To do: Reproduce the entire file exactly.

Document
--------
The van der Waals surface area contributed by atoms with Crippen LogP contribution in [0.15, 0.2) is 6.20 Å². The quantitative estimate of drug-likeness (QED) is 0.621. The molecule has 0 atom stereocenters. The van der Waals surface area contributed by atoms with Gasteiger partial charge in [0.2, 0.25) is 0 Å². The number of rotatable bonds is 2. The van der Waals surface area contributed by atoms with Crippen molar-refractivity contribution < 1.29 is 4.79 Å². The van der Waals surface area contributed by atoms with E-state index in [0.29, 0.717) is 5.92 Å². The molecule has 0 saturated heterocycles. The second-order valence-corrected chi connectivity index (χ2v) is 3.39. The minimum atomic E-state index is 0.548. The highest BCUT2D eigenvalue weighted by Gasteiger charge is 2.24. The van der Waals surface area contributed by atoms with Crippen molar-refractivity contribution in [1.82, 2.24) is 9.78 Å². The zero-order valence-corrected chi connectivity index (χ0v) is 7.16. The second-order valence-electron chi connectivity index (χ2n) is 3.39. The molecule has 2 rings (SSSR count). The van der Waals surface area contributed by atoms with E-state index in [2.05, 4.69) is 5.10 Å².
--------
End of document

The van der Waals surface area contributed by atoms with Crippen LogP contribution in [0.15, 0.2) is 6.20 Å². The quantitative estimate of drug-likeness (QED) is 0.621. The molecule has 0 atom stereocenters. The van der Waals surface area contributed by atoms with Gasteiger partial charge in [0.2, 0.25) is 0 Å². The number of rotatable bonds is 2. The van der Waals surface area contributed by atoms with Crippen molar-refractivity contribution < 1.29 is 4.79 Å². The van der Waals surface area contributed by atoms with E-state index in [0.29, 0.717) is 5.92 Å². The molecule has 0 saturated heterocycles. The second-order valence-corrected chi connectivity index (χ2v) is 3.39. The minimum atomic E-state index is 0.548. The highest BCUT2D eigenvalue weighted by Gasteiger charge is 2.24. The van der Waals surface area contributed by atoms with Crippen molar-refractivity contribution in [1.82, 2.24) is 9.78 Å². The zero-order valence-corrected chi connectivity index (χ0v) is 7.16. The second-order valence-electron chi connectivity index (χ2n) is 3.39. The molecule has 2 rings (SSSR count). The van der Waals surface area contributed by atoms with E-state index in [2.05, 4.69) is 5.10 Å².